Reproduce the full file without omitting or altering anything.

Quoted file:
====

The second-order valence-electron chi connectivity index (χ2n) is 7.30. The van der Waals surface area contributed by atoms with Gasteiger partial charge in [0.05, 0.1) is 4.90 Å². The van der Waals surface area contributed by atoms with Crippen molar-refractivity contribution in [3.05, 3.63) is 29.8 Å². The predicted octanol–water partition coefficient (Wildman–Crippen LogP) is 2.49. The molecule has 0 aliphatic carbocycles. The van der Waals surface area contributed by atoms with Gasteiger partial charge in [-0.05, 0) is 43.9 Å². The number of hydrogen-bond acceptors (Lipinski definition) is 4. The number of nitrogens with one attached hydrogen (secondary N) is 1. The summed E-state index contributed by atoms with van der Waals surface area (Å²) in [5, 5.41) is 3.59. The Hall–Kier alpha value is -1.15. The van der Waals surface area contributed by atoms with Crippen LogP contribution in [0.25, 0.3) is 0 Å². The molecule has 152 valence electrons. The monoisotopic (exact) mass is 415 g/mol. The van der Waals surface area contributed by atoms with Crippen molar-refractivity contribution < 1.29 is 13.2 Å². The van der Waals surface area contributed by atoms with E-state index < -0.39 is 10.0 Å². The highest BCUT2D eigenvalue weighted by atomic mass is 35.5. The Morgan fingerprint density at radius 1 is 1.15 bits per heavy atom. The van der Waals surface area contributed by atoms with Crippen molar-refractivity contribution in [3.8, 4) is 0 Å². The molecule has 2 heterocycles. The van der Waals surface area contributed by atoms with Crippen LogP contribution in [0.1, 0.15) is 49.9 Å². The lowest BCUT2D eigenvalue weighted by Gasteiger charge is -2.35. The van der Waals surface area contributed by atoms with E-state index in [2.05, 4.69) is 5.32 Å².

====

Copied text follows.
The second-order valence-electron chi connectivity index (χ2n) is 7.30. The van der Waals surface area contributed by atoms with Gasteiger partial charge in [0.05, 0.1) is 4.90 Å². The van der Waals surface area contributed by atoms with Crippen molar-refractivity contribution in [3.05, 3.63) is 29.8 Å². The predicted octanol–water partition coefficient (Wildman–Crippen LogP) is 2.49. The molecule has 0 aliphatic carbocycles. The van der Waals surface area contributed by atoms with Gasteiger partial charge in [-0.05, 0) is 43.9 Å². The number of hydrogen-bond acceptors (Lipinski definition) is 4. The number of nitrogens with one attached hydrogen (secondary N) is 1. The summed E-state index contributed by atoms with van der Waals surface area (Å²) in [5, 5.41) is 3.59. The Hall–Kier alpha value is -1.15. The van der Waals surface area contributed by atoms with Crippen LogP contribution in [0.25, 0.3) is 0 Å². The molecule has 152 valence electrons. The monoisotopic (exact) mass is 415 g/mol. The van der Waals surface area contributed by atoms with Crippen molar-refractivity contribution < 1.29 is 13.2 Å². The van der Waals surface area contributed by atoms with E-state index < -0.39 is 10.0 Å². The highest BCUT2D eigenvalue weighted by atomic mass is 35.5. The Morgan fingerprint density at radius 1 is 1.15 bits per heavy atom. The van der Waals surface area contributed by atoms with Crippen molar-refractivity contribution in [3.8, 4) is 0 Å². The molecule has 2 heterocycles. The van der Waals surface area contributed by atoms with Crippen LogP contribution in [0.1, 0.15) is 49.9 Å². The lowest BCUT2D eigenvalue weighted by Gasteiger charge is -2.35. The van der Waals surface area contributed by atoms with E-state index in [2.05, 4.69) is 5.32 Å².